In Toronto: It's bubbling, that much is clear. What's next for Toronto's red-hot housing market? Very expensive dilapidated garages.
Elsewhere: How contradictory views between government regulators fuel Canada's home prices, how home appraisals contribute to the U.S. race gap, and the allure of Amsterdam.
The average selling price for all home types was up 14.9 per cent to $1,045,488, an increase from $910,142 in 2020 that was largely attributed to rising prices in the suburban 905 area code that surrounds Toronto. The board believes February's numbers indicated that COVID-19 fears aren't keeping buyers and sellers out of the market and that their interest in purchasing or listing homes will fuel record prices to climb even higher.
In Durham Region the average price last February was $685,000. This year, it’s $942,000, said John Pasalis of Toronto’s Realosophy brokerage. “When you see house prices rising by 30 per cent per year, it’s not normal,” he said. “By all objective standards it’s a bubble.”
A dilapidated garage with no bedrooms, bathrooms or kitchen in Toronto’s fired up housing market is selling for an eye-watering $729,000. The property, located at 951B Greenwood Avenue in the Danforth Village area, recently hit the market and is "conveniently located with subway, schools, shops and other amenities nearby," according to the listing.
The city announced plans for two new modular housing developments last week as part of Toronto's initiative to provide supportive housing for those experiencing homelessness, but the plans have already received significant pushback from residents who say they have safety concerns and refuse to "allow politicians to bypass community consultation under the guise of social justice."
The amendments to the Planning Act "appear designed to retroactively legitimize the order" regarding the Lower Duffins Creek project, according to the coalition of environmental groups that has launched the lawsuit. The Ford government has issued 33 MZOs since last April, more than the previous Liberal governments issued over the course of a decade.
BNN Bloomberg speaks with John Pasalis, president of Realosophy, about the head of CMHC trying to clear the air on his pessimistic forecasts in 2020. He also provides his take on how that, coupled with the optimism from the Bank of Canada is fueling activity in housing.
It is time for Finance Minister Chrystia Freeland to signal a readiness to take action once again. The real economy needs an infusion of pep, but as for the housing market, it needs to be given an Ambien.
The country’s three largest metropolitan areas — Toronto, Montreal and Vancouver — built more apartment units per capita than almost every other large North American city over the past decade. But the Covid-19 pandemic and its attendant remote-work revolution now have urbanites leaving in record numbers, emptying condo towers and sending rents tumbling for thousands of mom-and-pop investors who took part in the boom.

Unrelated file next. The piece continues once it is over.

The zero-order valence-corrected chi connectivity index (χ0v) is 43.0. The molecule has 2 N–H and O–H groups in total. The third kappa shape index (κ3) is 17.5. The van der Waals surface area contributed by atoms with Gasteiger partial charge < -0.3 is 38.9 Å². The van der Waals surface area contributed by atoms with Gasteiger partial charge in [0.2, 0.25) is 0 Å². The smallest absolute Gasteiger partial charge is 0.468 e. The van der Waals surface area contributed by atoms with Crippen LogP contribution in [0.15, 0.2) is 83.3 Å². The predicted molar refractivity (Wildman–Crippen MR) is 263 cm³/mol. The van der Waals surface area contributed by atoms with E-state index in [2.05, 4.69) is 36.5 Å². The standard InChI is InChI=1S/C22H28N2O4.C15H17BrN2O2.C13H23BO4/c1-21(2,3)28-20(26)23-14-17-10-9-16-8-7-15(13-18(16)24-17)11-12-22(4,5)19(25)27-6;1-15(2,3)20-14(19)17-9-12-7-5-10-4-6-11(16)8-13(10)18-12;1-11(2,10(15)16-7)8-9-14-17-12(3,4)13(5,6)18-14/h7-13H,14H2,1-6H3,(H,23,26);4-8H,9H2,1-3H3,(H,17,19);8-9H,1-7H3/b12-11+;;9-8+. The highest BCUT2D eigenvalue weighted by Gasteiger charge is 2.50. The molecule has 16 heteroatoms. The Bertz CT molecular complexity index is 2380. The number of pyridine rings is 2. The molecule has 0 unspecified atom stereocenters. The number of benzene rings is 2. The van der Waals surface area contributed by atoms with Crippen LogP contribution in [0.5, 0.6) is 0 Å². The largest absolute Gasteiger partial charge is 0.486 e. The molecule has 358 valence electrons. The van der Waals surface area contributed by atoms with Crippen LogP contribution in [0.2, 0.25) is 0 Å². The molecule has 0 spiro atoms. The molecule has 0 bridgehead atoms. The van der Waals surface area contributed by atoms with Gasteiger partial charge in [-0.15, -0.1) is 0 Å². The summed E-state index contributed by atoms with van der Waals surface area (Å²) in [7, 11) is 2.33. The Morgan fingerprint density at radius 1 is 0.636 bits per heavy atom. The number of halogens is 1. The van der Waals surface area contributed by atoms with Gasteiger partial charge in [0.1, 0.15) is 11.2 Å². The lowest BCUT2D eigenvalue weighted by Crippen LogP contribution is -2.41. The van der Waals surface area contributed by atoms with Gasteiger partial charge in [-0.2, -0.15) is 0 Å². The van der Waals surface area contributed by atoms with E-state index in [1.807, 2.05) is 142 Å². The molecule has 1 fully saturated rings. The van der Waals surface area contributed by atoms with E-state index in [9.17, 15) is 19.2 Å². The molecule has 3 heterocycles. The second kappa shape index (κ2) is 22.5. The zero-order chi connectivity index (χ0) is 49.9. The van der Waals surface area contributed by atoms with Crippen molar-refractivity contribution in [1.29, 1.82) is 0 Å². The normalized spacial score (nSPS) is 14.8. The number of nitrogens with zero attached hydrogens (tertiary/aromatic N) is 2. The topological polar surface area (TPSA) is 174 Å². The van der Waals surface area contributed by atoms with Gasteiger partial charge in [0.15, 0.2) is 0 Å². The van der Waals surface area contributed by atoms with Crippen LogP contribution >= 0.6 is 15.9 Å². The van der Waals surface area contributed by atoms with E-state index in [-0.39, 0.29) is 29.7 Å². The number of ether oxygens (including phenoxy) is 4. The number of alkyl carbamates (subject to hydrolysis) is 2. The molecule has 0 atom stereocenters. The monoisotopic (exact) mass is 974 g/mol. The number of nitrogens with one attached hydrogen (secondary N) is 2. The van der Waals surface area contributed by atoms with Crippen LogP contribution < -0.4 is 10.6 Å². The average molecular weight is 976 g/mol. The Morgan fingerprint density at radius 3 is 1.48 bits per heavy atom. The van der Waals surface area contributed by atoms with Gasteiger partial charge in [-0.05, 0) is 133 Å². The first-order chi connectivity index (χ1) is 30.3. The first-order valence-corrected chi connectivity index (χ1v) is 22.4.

The lesson in these stories is that if you want to get a fair appraisal and maximum selling price potential for your home, you might need to pretend to be white. That kind of individual bias is just one part of a broader, systemic problem, called “appraisal discrimination” or the “racial appraisal gap.” It’s supported by a long span of research showing that homes in majority-Black neighborhoods have been severely undervalued for decades, widening the wealth gap between Black and white families.
It is possible to build houses cheaply in the Bay Area (The Economist)
The building at 833 Bryant street in San Francisco’s trendy SoMa neighbourhood will be unusual. To start with, all the inhabitants of its 146 units will previously have been homeless. Its constituent parts will have been prefabricated, constructed miles away and fitted together on-site like puzzle pieces. Most unusually, the project will have been cheap to build, at least by Bay Area standards. A report by the Terner Centre at University of California, Berkeley found that, once completed in July, the project will cost 25% less per unit than comparable ones.
We propose the creation of the Social Housing Development Authority, a federal agency that would purchase distressed real estate, ensure it is livable and environmentally sound, and finance its transfer to the so-called social housing sector, including tenant cooperatives, community land trusts, nonprofits or public housing.
‘Canals, cobbles and wonky houses’: the allure of Amsterdam (Financial Times)
While holidaymakers are light on the ground, foreign buyers are not, says Russchen, whose client-base is entirely expats — about 30-40 per cent from the UK, the rest from all over the world. “They work in finance, IT, small start-ups. They usually rent here for a year, then come to us with average budgets of €400,000-€1m when they want to buy,” he says.
South Korea’s government has failed to make housing cheaper (The Economist)
The government’s first instinct was to declare war on “speculators”. Since taking office in 2017 it has taken more than 20 steps to curb demand, including restricting mortgage lending, raising taxes on homeowners and penalising the rapid “flipping” of recently purchased properties. It also improved protection for tenants. All this has yet to cool the market, however, partly because borrowing is so cheap and partly because the extra taxes may have induced potential sellers to take their properties off the market.
Realosophy Realty Inc. Brokerage is an innovative residential real estate brokerage in Toronto. A leader in real estate analytics, Realosophy educates consumers at Realosophy.com and MoveSmartly.com and helps clients make better decisions when buying and selling a home.
March 5, 2021This Week In Real Estate |